Liz and Gianna are two of a dying breed--traveling sales reps for book publishers--who sell books in Texas, Oklahoma, Colorado, and the Deep South. Since we're constantly on the road hawking books, we must find ways to amuse ourselves. So here we've decided to share our anecdotes, adventures, favorite books, and efforts in making the world (or at least these few states) a more literate place to inhabit.
Spalding Gray was ahead of his time. He was a true genius, a
minimalist storyteller, an advocate of experimental theatre, and a bit of
a madman. He had many personal demons that unfortunately haunted him most
of his life, and it may have been a devastating car accident in 2001 that was
his last straw. In 2004, Gray jumped from the Staten Island Ferry; his body was
found weeks later in the East River. For fans of Gray, these journal entries
shed light on not only the genius, but of a man struggling with his identity,
love, drugs, and the suicide of his mother. I have written about many books
of letters and journals; this is one of the finest.
Steven Naifeh and Gregory White Smith
First, you should know that these authors won the Pulitzer Prize for their biography of Jackson Pollack. They do their research, but they also know how to turn that research into compelling reading. They also choose fascinating subjects.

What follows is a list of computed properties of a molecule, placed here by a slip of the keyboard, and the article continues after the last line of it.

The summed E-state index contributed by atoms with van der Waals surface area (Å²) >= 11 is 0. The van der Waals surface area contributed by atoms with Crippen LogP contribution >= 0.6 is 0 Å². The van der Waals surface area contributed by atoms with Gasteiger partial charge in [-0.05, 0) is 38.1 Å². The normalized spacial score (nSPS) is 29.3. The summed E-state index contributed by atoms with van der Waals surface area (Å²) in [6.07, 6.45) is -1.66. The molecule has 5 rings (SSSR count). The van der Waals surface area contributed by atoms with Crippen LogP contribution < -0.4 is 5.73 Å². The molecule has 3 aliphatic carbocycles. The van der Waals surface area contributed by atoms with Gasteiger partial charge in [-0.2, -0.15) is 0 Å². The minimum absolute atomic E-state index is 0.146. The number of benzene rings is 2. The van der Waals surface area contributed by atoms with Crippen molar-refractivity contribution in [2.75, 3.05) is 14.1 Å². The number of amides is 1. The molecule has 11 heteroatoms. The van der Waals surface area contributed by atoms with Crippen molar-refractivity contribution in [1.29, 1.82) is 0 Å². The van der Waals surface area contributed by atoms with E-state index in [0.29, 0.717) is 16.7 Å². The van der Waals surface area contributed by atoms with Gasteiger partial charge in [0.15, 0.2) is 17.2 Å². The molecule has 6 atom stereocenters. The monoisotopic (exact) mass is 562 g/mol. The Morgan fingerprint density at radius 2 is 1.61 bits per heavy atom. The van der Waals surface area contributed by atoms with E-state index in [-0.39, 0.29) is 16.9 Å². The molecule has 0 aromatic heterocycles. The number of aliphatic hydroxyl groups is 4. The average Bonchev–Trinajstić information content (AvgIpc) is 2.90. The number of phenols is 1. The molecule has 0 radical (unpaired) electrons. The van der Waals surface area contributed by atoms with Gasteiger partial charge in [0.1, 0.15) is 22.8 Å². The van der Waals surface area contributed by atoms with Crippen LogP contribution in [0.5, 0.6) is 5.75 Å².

Every dorm room in 1995....
When I was a kid growing up in the sticks, without an art museum (or probably an art book) within 100 miles, all I knew about Van Gogh was that he hacked off his own ear. In East Texas, that's interpreted as akin to Satanic possession and threatening for children. I couldn't name a Van Gogh piece of art until I arrived at college and every third dorm room had "Starry Night" hanging on the wall. Van Gogh = crazy pants ear hacker who painted swirly night scenes. Gradually, though, I learned more about his art (sunflowers and self-portraits and big globs of paint) and the man (big into letter writing).
What Steven Naifeh and Gregory White Smith achieve in their new biography of Van Gogh is spectacular. They manage to fill in the swiss cheese holes of a man that many of us know something about, but few know thoroughly. The Van Gogh Museum fully cooperated with the authors, granting them access to source material previously neglected in Van Gogh biographies, including family correspondences. Here is the larger-than-life artist, and also the lover, the brother, the writer, the genius who struggled with depression and mental illness. This is the first serious biography of Van Gogh in 70 years, and it is a compelling read for both art experts and novices alike.